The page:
Protests erupted across Egypt yesterday against a decree issued by president Mohammed Morsi granting himself sweeping powers and threatening to derail Egypt’s transition to democracy.
Thousands of protesters poured into Cairo’s Tahrir Square to condemn the move, which opponents perceive as a power grab by Mr Morsi, a former leader of the Islamist Muslim Brotherhood.
Offices of the Freedom and Justice party, the Brotherhood’s political arm, were attacked in cities across Egypt. In the coastal city of Alexandria, protesters stormed the party’s base, throwing books and papers from windows and tearing down banners. Clashes also broke out between anti-government protesters and security forces injuring 25 people. Offices in Port Said and Ismailia were also torched.
Mr Morsi’s constitutional amendment declares that decrees and laws issued by the president cannot be revoked or challenged by anyone. It also grants immunity to the assembly charged with drafting a new constitution and the upper house of parliament from being dissolved and extends the deadline for completing the draft constitution by two months.
Mr Morsi also dismissed the public prosecutor, a relic of the old regime, and ordered the retrial of those accused of killing or injuring protesters during last year’s uprising against Hosni Mubarak – both key demands of the revolution that the president had been unable to enforce. They include Mubarak, jailed for life for his role earlier this year.
A Coptic Christian aide to Mr Morsi, Samer Marqous, resigned over the statement calling it “undemocratic”.
The decree came a day after Mr Morsi had been praised by western powers for his role in securing a ceasefire between Israel and Hamas in Gaza.
In a 45-minute rambling speech yesterday at a rally outside the presidential palace, Mr Morsi insisted Egypt remained on a path to democracy. He stood by his decision to grant himself absolute power saying it was a necessary temporary measure until a constitution is in place to prevent supporters of former president Mubarak’s regime blocking reform.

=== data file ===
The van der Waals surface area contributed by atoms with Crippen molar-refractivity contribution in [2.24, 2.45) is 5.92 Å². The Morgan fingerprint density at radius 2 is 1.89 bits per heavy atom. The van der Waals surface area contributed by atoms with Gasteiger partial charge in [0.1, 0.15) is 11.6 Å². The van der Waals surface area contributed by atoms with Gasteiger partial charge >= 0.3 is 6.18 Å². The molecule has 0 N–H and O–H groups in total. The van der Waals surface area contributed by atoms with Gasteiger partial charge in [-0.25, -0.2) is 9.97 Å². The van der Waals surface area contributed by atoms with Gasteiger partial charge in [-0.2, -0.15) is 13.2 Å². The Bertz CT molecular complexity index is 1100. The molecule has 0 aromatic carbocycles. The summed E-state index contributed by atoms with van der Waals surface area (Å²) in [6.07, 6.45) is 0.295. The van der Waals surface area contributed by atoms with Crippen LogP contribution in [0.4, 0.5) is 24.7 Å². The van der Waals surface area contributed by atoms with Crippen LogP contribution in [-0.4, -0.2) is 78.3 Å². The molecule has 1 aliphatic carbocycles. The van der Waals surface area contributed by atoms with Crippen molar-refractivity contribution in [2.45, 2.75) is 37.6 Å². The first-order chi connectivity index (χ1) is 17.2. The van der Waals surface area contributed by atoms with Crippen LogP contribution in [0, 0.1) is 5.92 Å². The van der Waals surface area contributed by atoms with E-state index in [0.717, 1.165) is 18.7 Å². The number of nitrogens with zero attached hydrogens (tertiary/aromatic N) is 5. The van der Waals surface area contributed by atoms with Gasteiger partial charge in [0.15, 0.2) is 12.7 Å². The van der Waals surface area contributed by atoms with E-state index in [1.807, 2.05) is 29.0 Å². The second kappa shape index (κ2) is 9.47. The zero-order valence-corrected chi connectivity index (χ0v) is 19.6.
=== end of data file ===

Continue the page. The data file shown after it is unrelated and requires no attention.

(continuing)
He said he would never use legislation “against individuals” or to advance his personal interests or settle old scores.
“I am performing my duty to please God and the nation,” he added.
Many Egyptians fear the move is a bid by the Brotherhood to consolidate its power and push its own agenda.
Others feel the decree was an attempt to undermine Egypt’s judiciary, which has been at odds with the presidency since it dissolved the Muslim Brotherhood-dominated parliament earlier this year.
During Mr Morsi’s speech, clashes broke out in Mohammed Mahmoud Street, near Tahrir Square, between anti-government protesters who threw stones and petrol bombs at security forces who responded by firing tear gas. In Tahrir Square, the sentiment was that Egypt had replaced one dictator with another. Protesters waving flags and carrying banners describing Mr Morsi as a tyrant chanted “the people want the fall of the regime”.
“We did not have a revolution to bring in another dictator,” said Mohammed Fathi, 46.
Protesters, including liberals and secular revolutionaries, were joined by opposition leaders Hamdeen Sabbahi, a leftist, and Amr Moussa, former head of the Arab League, as well as Mohammed ElBaradei, a liberal opposition figure and Nobel Peace Prize winner.
Mr ElBaradei, who last year warned against electing a president before presidential powers were set out in a constitution, said Mr Morsi had declared himself Egypt’s new pharaoh and described his move as “a major blow to the revolution that could have dire consequences”.